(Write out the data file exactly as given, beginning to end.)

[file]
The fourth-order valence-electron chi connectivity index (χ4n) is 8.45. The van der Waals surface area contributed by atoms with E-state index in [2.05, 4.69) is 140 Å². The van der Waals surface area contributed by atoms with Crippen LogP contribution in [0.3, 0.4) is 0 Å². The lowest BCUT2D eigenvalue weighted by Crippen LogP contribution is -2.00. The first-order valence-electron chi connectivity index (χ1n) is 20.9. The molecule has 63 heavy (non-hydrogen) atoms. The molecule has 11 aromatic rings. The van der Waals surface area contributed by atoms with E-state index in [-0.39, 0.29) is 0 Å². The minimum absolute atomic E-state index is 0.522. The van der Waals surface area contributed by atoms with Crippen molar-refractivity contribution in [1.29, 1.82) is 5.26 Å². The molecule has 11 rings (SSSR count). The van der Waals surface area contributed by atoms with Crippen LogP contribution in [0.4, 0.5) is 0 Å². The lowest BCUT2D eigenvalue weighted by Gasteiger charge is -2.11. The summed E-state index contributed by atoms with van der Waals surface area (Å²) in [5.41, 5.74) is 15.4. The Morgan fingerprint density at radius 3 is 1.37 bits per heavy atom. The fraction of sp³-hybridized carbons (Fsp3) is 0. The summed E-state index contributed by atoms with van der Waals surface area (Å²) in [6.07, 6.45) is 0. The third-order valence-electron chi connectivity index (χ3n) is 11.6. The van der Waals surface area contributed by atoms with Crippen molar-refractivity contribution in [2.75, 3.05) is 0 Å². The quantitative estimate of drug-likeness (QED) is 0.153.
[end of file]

The fourth-order valence-electron chi connectivity index (χ4n) is 8.45. The van der Waals surface area contributed by atoms with E-state index in [2.05, 4.69) is 140 Å². The van der Waals surface area contributed by atoms with Crippen LogP contribution in [0.3, 0.4) is 0 Å². The lowest BCUT2D eigenvalue weighted by Crippen LogP contribution is -2.00. The first-order valence-electron chi connectivity index (χ1n) is 20.9. The molecule has 63 heavy (non-hydrogen) atoms. The molecule has 11 aromatic rings. The van der Waals surface area contributed by atoms with E-state index in [-0.39, 0.29) is 0 Å². The minimum absolute atomic E-state index is 0.522. The van der Waals surface area contributed by atoms with Crippen molar-refractivity contribution in [1.29, 1.82) is 5.26 Å². The molecule has 11 rings (SSSR count). The van der Waals surface area contributed by atoms with Crippen LogP contribution in [0.4, 0.5) is 0 Å². The lowest BCUT2D eigenvalue weighted by Gasteiger charge is -2.11. The summed E-state index contributed by atoms with van der Waals surface area (Å²) in [5.41, 5.74) is 15.4. The Morgan fingerprint density at radius 3 is 1.37 bits per heavy atom. The fraction of sp³-hybridized carbons (Fsp3) is 0. The summed E-state index contributed by atoms with van der Waals surface area (Å²) in [6.07, 6.45) is 0. The third-order valence-electron chi connectivity index (χ3n) is 11.6. The van der Waals surface area contributed by atoms with Crippen molar-refractivity contribution in [2.75, 3.05) is 0 Å². The quantitative estimate of drug-likeness (QED) is 0.153.